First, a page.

Anishinaabe producer Ziibiwan makes music at the cutting edge of dance but uses it to share tradition and convey the struggles of Canada’s Indigenous population. Of course, that doesn’t mean the music can’t slap either, as it does on Ziibiwan’s new track “Winter’s Child.” Monotone but urgent raps by Saskatoon artist Wellspoke transition to a mournful sample of Buffy Saint-Marie’s “Winter Boy” over the piece’s six minutes, creating a song that’s a statement, an elegy, and a moody club banger. Who said modern rap production isn’t expressive? Stream “Winter’s Child” below and read on for an interview with Ziibiwan.
What’s the message behind the song? How did it come together?
The overall message is about how powerful and resilient Indigenous women are but yet how vulnerable they are as well. It’s a very saddening discussion to have but it’s inescapable because we hear about it all the time as Indigenous people. Wellspoke brought an intimate level of realness to the song that just makes it so much more meaningful. He gave it duality in a discussion that continues to happen today around the well-being of Indigenous women, young girls, and two-spirited people.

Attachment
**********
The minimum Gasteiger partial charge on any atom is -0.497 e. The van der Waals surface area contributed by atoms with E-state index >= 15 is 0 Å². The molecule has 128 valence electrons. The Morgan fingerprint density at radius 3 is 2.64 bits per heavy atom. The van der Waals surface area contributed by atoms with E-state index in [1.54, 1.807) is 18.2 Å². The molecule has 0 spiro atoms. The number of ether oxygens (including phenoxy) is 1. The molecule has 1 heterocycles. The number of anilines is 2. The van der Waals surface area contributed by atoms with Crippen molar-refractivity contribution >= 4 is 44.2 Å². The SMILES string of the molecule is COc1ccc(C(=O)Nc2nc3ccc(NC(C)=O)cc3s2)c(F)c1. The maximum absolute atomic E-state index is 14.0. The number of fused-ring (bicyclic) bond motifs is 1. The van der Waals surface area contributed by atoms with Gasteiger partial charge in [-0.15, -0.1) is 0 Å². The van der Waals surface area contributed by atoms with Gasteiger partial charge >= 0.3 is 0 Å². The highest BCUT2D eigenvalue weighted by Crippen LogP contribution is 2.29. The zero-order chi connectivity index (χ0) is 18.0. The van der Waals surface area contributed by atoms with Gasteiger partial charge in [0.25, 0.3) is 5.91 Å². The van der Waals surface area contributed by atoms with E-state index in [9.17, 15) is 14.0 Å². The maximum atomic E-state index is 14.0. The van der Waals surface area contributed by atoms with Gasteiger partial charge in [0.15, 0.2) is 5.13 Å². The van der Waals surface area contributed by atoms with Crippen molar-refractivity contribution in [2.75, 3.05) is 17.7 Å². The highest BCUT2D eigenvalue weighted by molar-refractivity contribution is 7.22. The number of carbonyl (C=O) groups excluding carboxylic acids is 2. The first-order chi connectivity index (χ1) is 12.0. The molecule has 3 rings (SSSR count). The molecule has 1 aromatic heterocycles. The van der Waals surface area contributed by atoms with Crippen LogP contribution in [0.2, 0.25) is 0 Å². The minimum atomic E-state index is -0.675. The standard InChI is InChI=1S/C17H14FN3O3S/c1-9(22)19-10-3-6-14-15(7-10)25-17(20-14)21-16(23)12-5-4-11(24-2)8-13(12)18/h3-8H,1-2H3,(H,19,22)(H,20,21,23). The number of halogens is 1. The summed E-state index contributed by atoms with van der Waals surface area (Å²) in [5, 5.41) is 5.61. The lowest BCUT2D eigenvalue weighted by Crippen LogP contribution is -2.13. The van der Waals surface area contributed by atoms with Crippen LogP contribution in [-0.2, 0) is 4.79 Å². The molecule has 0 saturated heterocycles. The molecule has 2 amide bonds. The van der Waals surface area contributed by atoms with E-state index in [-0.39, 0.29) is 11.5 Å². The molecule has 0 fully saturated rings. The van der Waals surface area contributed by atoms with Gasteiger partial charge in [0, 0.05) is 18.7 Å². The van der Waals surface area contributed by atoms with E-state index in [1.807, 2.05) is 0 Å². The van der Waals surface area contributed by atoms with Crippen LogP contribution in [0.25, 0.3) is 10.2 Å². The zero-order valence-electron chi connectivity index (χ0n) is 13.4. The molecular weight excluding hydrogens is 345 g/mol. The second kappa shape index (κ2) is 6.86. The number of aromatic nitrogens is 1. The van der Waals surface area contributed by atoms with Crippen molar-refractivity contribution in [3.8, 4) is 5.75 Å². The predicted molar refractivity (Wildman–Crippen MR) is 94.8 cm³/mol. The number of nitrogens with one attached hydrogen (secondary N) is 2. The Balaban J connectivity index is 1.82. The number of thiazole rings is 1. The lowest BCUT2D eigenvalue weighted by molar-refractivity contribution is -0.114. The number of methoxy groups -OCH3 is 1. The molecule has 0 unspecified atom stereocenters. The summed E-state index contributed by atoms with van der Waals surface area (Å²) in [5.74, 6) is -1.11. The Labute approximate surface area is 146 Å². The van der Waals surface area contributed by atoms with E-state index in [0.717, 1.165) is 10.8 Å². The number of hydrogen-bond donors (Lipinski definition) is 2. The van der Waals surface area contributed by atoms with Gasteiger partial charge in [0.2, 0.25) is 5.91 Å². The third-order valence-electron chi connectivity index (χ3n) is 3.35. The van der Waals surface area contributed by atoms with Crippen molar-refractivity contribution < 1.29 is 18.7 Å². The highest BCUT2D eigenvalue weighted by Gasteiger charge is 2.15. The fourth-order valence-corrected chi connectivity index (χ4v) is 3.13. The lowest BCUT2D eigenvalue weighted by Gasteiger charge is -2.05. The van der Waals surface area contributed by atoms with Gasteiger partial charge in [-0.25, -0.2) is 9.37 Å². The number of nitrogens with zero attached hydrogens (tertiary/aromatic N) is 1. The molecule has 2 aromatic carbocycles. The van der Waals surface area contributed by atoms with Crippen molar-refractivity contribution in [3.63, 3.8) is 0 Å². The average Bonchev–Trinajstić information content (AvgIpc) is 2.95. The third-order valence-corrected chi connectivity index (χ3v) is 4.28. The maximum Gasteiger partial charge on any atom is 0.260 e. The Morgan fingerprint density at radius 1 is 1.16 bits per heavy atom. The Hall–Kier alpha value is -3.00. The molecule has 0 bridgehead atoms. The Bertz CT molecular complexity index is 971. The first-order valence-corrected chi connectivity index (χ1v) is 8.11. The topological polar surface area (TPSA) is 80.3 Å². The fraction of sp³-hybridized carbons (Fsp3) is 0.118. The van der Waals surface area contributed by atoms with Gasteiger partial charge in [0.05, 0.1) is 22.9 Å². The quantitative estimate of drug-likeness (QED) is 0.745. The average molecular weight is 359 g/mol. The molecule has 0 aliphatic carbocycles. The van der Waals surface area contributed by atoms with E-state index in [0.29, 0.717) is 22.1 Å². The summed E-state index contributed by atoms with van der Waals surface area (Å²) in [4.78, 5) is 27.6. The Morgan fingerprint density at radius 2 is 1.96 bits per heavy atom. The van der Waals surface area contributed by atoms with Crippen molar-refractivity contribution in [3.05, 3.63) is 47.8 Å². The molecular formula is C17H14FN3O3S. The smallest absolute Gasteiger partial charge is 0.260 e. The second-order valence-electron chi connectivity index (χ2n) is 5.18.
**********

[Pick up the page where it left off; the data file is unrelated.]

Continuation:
What’s the significance of sampling this specific Buffy Sainte-Marie song? How’d you land upon it in the first place?
Buffy is and forever will be one of the greatest folk artists of all time and I wanted to work with a song from a hero who comes from our community. Indigenous musicians are very underrepresented in the industry so there is a deep feeling of pride when you feel like you’ve complimented their work. I personally really love this song, I found this track while I was looking through her earlier discography. It really resonated with me; it was beautiful poetry. Hearing those guitar notes arise after the subject matter of her CBC interview just took it somewhere completely unexpected when I imagined the song. The interview comes from CBC’s The National episode when Buffy was doing press for her latest album Power in the Blood.
What do you think is the artistic value of a good sample, overall?
Sampling is like, a crazy idea out of nostalgia that is now a conventional technique in music production. The right sample can really amplify the mood of a song and good music is timeless so it’s great. There’s lots of value when you sample a song right that doesn’t degrade the original. A good sample also allows us to pay homage to the pioneers, our ancestors, and give a song some new life to a younger generation, like when Kanye West sampled Nina Simone for “Blood on the Leaves.”
Phil is a Noisey Canada staff writer. He’s on Twitter.
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